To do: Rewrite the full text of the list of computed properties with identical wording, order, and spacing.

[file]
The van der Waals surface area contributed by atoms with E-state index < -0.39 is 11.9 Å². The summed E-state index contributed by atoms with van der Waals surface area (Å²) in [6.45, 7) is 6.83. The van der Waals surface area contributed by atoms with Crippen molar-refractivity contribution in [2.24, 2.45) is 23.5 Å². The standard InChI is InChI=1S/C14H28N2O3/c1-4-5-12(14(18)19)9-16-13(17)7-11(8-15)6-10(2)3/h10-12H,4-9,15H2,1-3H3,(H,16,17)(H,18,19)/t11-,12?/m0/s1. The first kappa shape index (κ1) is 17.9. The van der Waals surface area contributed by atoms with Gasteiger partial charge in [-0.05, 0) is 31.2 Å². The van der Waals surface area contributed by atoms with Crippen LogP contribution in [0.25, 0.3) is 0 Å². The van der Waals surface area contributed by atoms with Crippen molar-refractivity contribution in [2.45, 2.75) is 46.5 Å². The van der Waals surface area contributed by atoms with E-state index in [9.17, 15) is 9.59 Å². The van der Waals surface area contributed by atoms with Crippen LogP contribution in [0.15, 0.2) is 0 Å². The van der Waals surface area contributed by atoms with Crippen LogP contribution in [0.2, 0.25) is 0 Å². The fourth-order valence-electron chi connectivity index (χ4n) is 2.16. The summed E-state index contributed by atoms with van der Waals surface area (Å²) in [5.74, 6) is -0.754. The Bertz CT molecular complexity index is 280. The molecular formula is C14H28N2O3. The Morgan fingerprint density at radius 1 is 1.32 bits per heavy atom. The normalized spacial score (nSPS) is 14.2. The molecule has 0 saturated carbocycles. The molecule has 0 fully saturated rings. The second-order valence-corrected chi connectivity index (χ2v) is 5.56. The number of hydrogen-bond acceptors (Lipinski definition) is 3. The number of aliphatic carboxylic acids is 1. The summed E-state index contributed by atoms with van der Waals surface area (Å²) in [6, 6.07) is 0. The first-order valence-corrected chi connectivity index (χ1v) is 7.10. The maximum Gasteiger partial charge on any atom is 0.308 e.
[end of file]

The van der Waals surface area contributed by atoms with E-state index < -0.39 is 11.9 Å². The summed E-state index contributed by atoms with van der Waals surface area (Å²) in [6.45, 7) is 6.83. The van der Waals surface area contributed by atoms with Crippen molar-refractivity contribution in [2.24, 2.45) is 23.5 Å². The standard InChI is InChI=1S/C14H28N2O3/c1-4-5-12(14(18)19)9-16-13(17)7-11(8-15)6-10(2)3/h10-12H,4-9,15H2,1-3H3,(H,16,17)(H,18,19)/t11-,12?/m0/s1. The first kappa shape index (κ1) is 17.9. The van der Waals surface area contributed by atoms with Gasteiger partial charge in [-0.05, 0) is 31.2 Å². The van der Waals surface area contributed by atoms with Crippen LogP contribution in [0.25, 0.3) is 0 Å². The van der Waals surface area contributed by atoms with Crippen molar-refractivity contribution in [2.45, 2.75) is 46.5 Å². The van der Waals surface area contributed by atoms with E-state index in [9.17, 15) is 9.59 Å². The van der Waals surface area contributed by atoms with Crippen LogP contribution in [0.15, 0.2) is 0 Å². The van der Waals surface area contributed by atoms with Crippen LogP contribution in [0.2, 0.25) is 0 Å². The fourth-order valence-electron chi connectivity index (χ4n) is 2.16. The summed E-state index contributed by atoms with van der Waals surface area (Å²) in [5.74, 6) is -0.754. The Bertz CT molecular complexity index is 280. The molecular formula is C14H28N2O3. The Morgan fingerprint density at radius 1 is 1.32 bits per heavy atom. The normalized spacial score (nSPS) is 14.2. The molecule has 0 saturated carbocycles. The molecule has 0 fully saturated rings. The second-order valence-corrected chi connectivity index (χ2v) is 5.56. The number of hydrogen-bond acceptors (Lipinski definition) is 3. The number of aliphatic carboxylic acids is 1. The summed E-state index contributed by atoms with van der Waals surface area (Å²) in [6, 6.07) is 0. The first-order valence-corrected chi connectivity index (χ1v) is 7.10. The maximum Gasteiger partial charge on any atom is 0.308 e.